Since lapis is an opaque gemstone, it is cut in smooth cabachon form or simple step cut. Faceting a blue lapis gem cannot do much as far as light reflection is concerned, it might just enhance the external appearance of the gem. While on the issue of cutting blue lapis gemstones, we could talk about why many gem cutters close their nose when cutting lapis lazuli rough! The heat created by the cutting wheel, reacts with the small sulphur content present in the lapis and this can give out a pungent stench. The smell ofcourse does not remain beyond the cutting stage, you will therefore not be treated to that when you wear your lapis jewel!

Though lapiz lazuli gems are opaque, it is not advisable to cut them very thin. This might save you on stone weight but, it will also make the stone prone to cracking or chipping. So make sure that the normal proportions to which stones are cut is also maintained for lapis stones. At the same time, do not get a stone that will bulge too much out of the gold or silver mount. A high profile gem (with reference to dimensions) is more likely to get scratched, chipped or broken by physical impact. You will therefore need to strike a balance between too thin and too thick, your jeweler can hopefully assist you in making the right decision.

Talking about the hardness and durability of blue lapis lazuli gems, the stone measures 5 to 6 on the Mohs scale. This is about average and it means that, you should not wear your lapis jewelry throughout the day and night. The gem is also quite porous and should therefore not be soaked in water or other solvents. Gem treatments have been developed to increase the toughness of lapis lazuli gemstones. We will discuss them in the subsequent paragraph.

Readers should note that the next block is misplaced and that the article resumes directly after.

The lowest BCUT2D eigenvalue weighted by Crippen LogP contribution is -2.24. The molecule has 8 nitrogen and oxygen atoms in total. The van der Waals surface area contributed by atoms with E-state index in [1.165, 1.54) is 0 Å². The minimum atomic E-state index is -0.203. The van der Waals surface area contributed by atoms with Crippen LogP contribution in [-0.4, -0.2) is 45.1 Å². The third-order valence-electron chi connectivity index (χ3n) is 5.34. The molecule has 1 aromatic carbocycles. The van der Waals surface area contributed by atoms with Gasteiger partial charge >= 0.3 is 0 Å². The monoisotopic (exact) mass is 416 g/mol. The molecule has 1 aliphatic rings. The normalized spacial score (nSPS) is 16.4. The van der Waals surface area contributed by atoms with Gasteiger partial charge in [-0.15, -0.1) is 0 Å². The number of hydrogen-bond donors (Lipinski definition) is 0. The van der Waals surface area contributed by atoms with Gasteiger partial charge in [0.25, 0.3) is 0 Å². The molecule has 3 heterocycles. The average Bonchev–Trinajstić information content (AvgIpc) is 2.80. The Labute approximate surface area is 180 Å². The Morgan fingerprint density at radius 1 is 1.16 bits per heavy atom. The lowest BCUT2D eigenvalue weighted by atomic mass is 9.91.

When it comes to treatments used for blue lapis lazuli gem stones, it is important to understand the importance and objective of these treatments. Since lapis lazuli has slight porosity in it's natural form, a waxing process is applied after the final cut and polish is complete. This treatment helps 'seal' the pores and thereby increases the durability of the stone. While this is an acceptable form of treating blue lapis lazuli gems, the wax used should ideally be colorless. Using colored waxes to enhance the color of the gem is not considered to be a normal form of treatment. We mentioned earlier that blue lapis is sometimes dyed to give it a uniform blue color. This eliminates the visibility of the white calcite portions and can even cover the small golden specks of pyrite. If you insist on getting a blue lapis gem with a very even and uniform color spread, a dyed lapis is what you will most likely end up with.

Caring for blue lapis gems or jewelry with blue lapis stones, is quite easy once you understand the properties of the stone mentioned in this report. While it is not advisable for any jewel or gem to be impacted with force, the modest 5 to 6 hardness of lapiz lazuli gem stones require that you be a bit more careful. The porosity of blue lapis gems and subsequent wax coating (done often) means that, you should not let a blue lapis stone soak in water or other solvents. The gem does not like heat sources and should not be left out in the sun for long hours. Do not use steam or ultrasonic cleaners to clean your blue lapis lazuli gemstones. If you need to clean a lapis lazuli gem stone jewel, use some cool water a very mild soap and a soft brush to do the job. Make sure that the jewel does not hit against the water tap or wash basin.